Predictions and Scenarios
Global models are increasingly used to predict the impacts of climate change (e.g. surface temperatures, winds, rainfall, changes in river flow). They are proving successful in explaining general trends such as the rapid warming of the Arctic region. However, since global models are unable to look at regional impacts in any detail regional models still need to be developed.
These models will be used to create predictions and scenarios that describe future ocean conditions. With this view of the future, policy and decision makers will be able to anticipate the changing geographic range and movement of commercial fish species and species at risk as well as track invasive species, as just a few examples. Coastal communities will be able to use this information to determine if protective seawalls and dykes should be strengthened or raised. New harbours can be designed to adapt to rising or lowering water levels and storm events.
Ocean science models are created by measuring and integrating many different types of data, such as salinity, temperature, ocean colour (which indicates blooms of tiny aquatic organisms), atmospheric pressure, dissolved oxygen content of water, and surface winds.
Find out more about DFO scientists working on climate models.
Regional climate models are being developed on all three coasts.
Arctic climate model
Arctic climate model
The Arctic is a unique and sensitive region undergoing intense rates of change. DFO scientists are using models to gain a better understanding of the changes occurring in the Arctic aquatic ecosystems. This will enable scientists to make predictions about the impacts of climate change on a variety of Northern issues including the migration of Southern aquatic species northward and impacts on Northern species; the effect of thawing permafrost on coastal infrastructure, and storms on coastlines; increased use of the Northwest Passage for transportation; and development of resources (i.e., oil and gas in the Beaufort).
Atlantic climate model
Atlantic Climate Model
Climate change is expected to affect different parts of the world's ocean differently, as a result of regional atmospheric, ice and ocean features and other dynamics. The climate response of the North West Atlantic on the eastern coast of Canada is expected to be particularly complex in view of the competing influences of Arctic outflows, continental run-off, sea ice; the Labrador Current and Gulf Stream, and continental and subtropical air masses.
While Global Climate Models (GCMs) have become very useful tools for predicting the impacts of climate change over large geographic areas, they are unable to look at regional impacts in any detail. As a result, DFO researchers are developing regional models to address this knowledge gap.
The models are being used to describe, understand and simulate the ocean's response to recent and potential future climate variability and change. They are providing a basis for assessment of the impacts of climate change on the ocean's physical environment, ecosystem, fisheries and other important aspects in the region. They are supported by a high-resolution ice-ocean-plankton model for the region spanning the Gulf of St. Lawrence to the Gulf of Maine. Recent analysis of regional models indicate that the expected reduction in the mid-latitude occurrence of extreme winter storms by the mid 21st century may be greater and more widespread than Global Climate Models have previously predicted.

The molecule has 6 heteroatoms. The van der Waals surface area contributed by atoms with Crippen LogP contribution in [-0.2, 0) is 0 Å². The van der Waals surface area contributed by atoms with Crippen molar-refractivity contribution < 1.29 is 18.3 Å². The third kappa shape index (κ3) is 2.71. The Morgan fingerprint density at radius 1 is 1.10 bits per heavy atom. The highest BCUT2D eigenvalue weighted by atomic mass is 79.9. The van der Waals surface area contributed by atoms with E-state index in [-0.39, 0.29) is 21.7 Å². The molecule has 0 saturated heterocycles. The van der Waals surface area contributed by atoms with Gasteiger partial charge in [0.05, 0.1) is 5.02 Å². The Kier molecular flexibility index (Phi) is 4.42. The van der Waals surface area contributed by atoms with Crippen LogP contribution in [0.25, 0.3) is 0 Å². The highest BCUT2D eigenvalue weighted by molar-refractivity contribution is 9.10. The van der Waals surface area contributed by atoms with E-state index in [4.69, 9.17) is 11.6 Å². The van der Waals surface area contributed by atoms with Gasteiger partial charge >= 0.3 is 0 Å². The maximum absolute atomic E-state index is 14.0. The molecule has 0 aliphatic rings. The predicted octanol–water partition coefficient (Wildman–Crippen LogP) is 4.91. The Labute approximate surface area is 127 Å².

Due to improved methods for computing continental run-off into the ocean from precipitation, models will be able to provide an improved representation of future freshwater discharge into the coastal ocean. The discharge can have a major influence on estuaries, some bays, and the Gulf of the St. Lawrence by changing the salinity of the waters and the associated ecosystems. Such changes could potentially lead to the disappearance of marine species from localized areas.
Pacific climate model
Pacific Climate Model
As global scale climate models are too generalized for regional purposes, a regional model for the British Columbia continental shelf is being developed to provide credible long-term forecasts of oceanographic features such as:
- upwelling off the western Vancouver Island shelf;
- the magnitude and frequency of future Haida Eddies;
- deep water renewal in the Strait of Georgia; and
- future temperatures and discharges in coastal rivers.
All of these features are relevant to biological productivity along the shelf yet they cannot be accurately predicted using global-scale climate models since they are localized occurrences.
The shelf model used in these British Columbian climate studies was developed by the Centre for Ocean Model Development for Applications (COMDA). The model is based on the Regional Ocean Modelling System (ROMS), has a 3 km resolution, and incorporates atmospheric, freshwater, and oceanic variables.
Changes in precipitation due to climate change are expected to affect the amount and timing of fresh water input into North East Pacific coastal waters. Using discharge time series from coastal rivers with at least 25 year records dating back from 2005, analyses were carried out to determine if the peak discharge was happening earlier and/or if the cumulative flow was becoming larger. Changes to flows and temperatures in the Fraser River may impact the survival of sockeye salmon. Spatial/temporal relationships between precipitation and discharge are being examined so that ungauged coastal rivers can also be included in projections of total runoff onto the BC shelf.
DFO collaborates with several partners on Ocean climate models.
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